1. Reliable Virtualization

An effective server offers users the ability to have more than one operating system running on one physical server. You want a server that has reliable virtualization built into the hypervisor/firmware rather than being a software add-on.

“Instead of three different machines, you can run all three on one piece of hardware,” Belle says.

This allows for increased scalability and greater efficiency.

  1. Security

A server with built-in security is vital, considering the range of IoT devices with little or no individual security of their own that run data through the operating system. You’ll want to make sure your data is protected and cannot be compromised by hackers or cyberthreats.

Choose a server that you feel confident has a high level of trust to safeguard data, including information that is proprietary or confidentially protected through laws such as the Health Insurance Portability and Accountability Act (HIPAA).

Built-in encryption and security monitoring are important components to the server’s security system. These steps monitor programs at the binary level and ensure they have not been altered by a cyberthreat and are authentic.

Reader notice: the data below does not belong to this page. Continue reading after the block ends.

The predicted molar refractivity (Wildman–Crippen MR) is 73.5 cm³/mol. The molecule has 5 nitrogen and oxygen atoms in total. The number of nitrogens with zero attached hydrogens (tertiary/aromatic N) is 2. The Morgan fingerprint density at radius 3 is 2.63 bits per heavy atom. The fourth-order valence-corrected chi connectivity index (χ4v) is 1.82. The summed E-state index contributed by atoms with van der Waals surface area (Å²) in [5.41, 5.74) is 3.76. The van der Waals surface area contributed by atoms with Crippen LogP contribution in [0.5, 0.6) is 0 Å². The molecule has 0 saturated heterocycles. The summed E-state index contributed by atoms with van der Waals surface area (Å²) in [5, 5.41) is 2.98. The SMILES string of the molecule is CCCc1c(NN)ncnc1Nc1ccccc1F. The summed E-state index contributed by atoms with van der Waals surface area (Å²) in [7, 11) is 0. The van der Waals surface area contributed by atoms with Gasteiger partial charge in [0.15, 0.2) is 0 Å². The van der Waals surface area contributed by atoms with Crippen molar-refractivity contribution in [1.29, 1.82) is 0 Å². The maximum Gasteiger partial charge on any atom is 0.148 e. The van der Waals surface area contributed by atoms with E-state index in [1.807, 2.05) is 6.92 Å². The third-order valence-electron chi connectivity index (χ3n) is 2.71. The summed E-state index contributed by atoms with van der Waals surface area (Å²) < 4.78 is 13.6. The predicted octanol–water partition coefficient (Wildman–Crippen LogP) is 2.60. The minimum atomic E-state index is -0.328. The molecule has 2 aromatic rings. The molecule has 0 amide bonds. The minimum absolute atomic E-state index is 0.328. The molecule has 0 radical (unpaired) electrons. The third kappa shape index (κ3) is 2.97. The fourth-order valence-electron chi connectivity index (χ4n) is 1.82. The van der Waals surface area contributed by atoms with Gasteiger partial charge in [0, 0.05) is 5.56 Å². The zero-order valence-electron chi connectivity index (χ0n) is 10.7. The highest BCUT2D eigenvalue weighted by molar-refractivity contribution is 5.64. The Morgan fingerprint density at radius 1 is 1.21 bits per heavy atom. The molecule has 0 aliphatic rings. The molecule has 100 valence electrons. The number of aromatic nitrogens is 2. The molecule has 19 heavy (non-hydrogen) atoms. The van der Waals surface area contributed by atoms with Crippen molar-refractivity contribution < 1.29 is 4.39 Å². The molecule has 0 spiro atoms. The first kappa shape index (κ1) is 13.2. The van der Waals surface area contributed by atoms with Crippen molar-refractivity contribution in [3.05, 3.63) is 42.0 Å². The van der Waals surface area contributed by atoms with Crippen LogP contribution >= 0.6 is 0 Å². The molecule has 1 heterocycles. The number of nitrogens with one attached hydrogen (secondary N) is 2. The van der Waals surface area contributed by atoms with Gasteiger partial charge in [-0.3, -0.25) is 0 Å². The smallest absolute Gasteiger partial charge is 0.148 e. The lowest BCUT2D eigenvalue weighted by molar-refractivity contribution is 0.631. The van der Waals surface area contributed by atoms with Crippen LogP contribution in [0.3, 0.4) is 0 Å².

1. Flexibility to Scale

As more data comes in through the IoT, there are more demands on the computing requirements. Calculations need to occur at faster speeds, and data needs to be immediately available. A server that has flexibility to scale can accomplish this with real-time monitoring and real-time data.

Businesses also need the ability to “scale up” if operations need to be combined into a single, more powerful server where everything runs on a single system, or “scale out” if operations need to be distributed among multiple smaller systems.

It’s similar to having all of your offices in a centralized location where there is economy of scale and reduced overhead costs, or spreading them out among multiple branch offices that can allow for redundancy to avoid the risk of a single-point failure.

Choosing between the scale up and scale out approach will affect your total cost of acquisition. Instead of one larger expense, scaling out can break down the total cost into smaller amounts.

  1. Multithreading

You want a server that can support multiple units of work that need to operate at the same time, or can pre-schedule the work so it can be completed in an organized manner.